In brief

Byron Easy, by Jude Cook, William Heinemann, RRP£14.99, 516 pages

Jude Cook’s debut novel follows Byron Easy, 30 years old and balding, on a train journey from London’s King’s Cross railway station to Leeds. It is Christmas Eve 1999 and Easy has recently separated from his wife of three years. He has with him an empty bottle of red wine, a notebook, a pamphlet of poetry, some banknotes and a change of socks. Think Lord Byron meets rocker Pete Doherty.

On his train journey, Easy picks fights with passengers and reflects on the events leading up to the messy break-up of his marriage. There’s a tipping point when the story begins to focus on his ex-wife, “Mental Mandy”. Cook’s tone moves from a bleakly glamorous existence in the capital into a darker account of a rapidly destroyed life. It does not make for uplifting storytelling but there’s an addictive charm to Cook’s occasionally sentimental, inward-looking prose that gives a potency to this ambitious tale.

Review by John Sunyer

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The Chemistry of Tears, by Peter Carey, Faber, RRP£7.99, 288 pages

When her colleague and lover dies, museum conservator Catherine Gehrig must grieve for him and their clandestine 13-year affair in secret. Her emotional torment is slowly displaced by a new project: rebuilding a 19th-century automaton. Catherine discovers that among its parts is the journal of the original owner, Henry Brandling, who had commissioned the model to amuse his dying son.

Carey delicately interleaves their very different stories. Henry’s journey to the Black Forest in search of a maker for his automaton turns into an altogether darker, more obsessive quest that resonates with Carey’s earlier works (not least Booker prizewinning Oscar and Lucinda). Under Catherine’s expertise, the automaton gradually reveals its true, intricate beauty; but its provenance, and the slightly grotesque characters encountered by Henry, gives this beautifully crafted novel the surreal edge of a fairy tale.

Review by James Urquhart

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The Poisoned Island, by Lloyd Shepherd, Simon & Schuster, RRP£12.99, 400 pages

In 1812, a year on from the Ratcliffe Highway murders explored in Lloyd Shepherd’s debut The English Monster, Harriott and Horton of the Thames River Police return to solve another case. This time the corpses of sailors, with rictus smiles and slashed throats, turn up in slum dwellings along the Thames.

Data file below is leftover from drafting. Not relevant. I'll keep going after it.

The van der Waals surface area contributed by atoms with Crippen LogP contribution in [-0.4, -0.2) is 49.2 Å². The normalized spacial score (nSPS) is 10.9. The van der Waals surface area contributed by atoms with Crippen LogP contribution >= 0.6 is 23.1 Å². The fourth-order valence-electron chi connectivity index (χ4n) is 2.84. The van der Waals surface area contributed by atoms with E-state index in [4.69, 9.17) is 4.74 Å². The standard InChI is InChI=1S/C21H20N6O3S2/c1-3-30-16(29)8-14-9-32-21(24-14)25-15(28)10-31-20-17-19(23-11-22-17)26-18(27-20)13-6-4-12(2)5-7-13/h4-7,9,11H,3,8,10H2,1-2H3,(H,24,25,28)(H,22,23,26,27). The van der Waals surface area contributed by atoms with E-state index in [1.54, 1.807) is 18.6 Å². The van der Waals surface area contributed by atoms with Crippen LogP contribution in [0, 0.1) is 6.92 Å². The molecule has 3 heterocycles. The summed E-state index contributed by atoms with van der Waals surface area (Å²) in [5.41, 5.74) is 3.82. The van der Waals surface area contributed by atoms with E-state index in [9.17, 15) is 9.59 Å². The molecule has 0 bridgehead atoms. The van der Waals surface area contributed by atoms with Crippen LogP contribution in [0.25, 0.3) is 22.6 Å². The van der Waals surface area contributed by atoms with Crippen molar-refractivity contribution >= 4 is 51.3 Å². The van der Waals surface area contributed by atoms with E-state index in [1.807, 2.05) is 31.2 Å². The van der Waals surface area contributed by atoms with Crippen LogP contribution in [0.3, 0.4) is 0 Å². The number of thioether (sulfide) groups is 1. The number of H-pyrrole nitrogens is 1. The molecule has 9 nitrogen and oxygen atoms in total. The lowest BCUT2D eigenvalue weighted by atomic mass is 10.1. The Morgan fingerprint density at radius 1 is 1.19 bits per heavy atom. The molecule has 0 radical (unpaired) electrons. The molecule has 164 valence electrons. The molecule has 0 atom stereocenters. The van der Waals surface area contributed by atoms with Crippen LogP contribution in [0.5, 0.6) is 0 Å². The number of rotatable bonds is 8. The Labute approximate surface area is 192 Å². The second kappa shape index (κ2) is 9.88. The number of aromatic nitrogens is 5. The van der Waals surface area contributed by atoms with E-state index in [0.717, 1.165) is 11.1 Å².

As before, Shepherd is concerned with more than merely exploring the East End. A ship has returned from Tahiti laden with botanical specimens for Kew, and as Harriott and Horton soon discover, the traffic is two-way, as British sailors take more than just disease to far-flung lands and then return with more than they should. The implications of this mystery spread far beyond the docklands to suggest that the early roots of capitalism are themselves poisoned.

Shepherd adroitly blurs fact and fiction with a hint of the fantastic, creating his own superior blend of historical crime fiction.

Review by Christopher Fowler

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A Man Without Breath, by Philip Kerr, Quercus, RRP£12.99, 384 pages

In the past, detective Bernie Gunther has negotiated the maze of Nazi ideology to uncover wrongdoings, which has resulted in some blackly comedic scenes among the prostitutes and chancers of Berlin. But this, his ninth outing, moves into even darker territory.

By 1943, Nazi morale is sinking following the defeat at Stalingrad, and Bernie is working for the German War Crimes Bureau. When bodies are discovered in the Katyn Forest in occupied Russia, he is sent to find out whether the mass grave contains the corpses of Polish officers killed by the Russians or Jews slaughtered by his countrymen. It all turns into a case for the detective, and Kerr draws on what we now know about the multiple massacres that occurred between 1941 and 1943 to create a compelling, elegantly constructed thriller propelled by facts that are still hard for some to confront. In doing so he gives new vigour to this long-running series.

Review by Christopher Fowler

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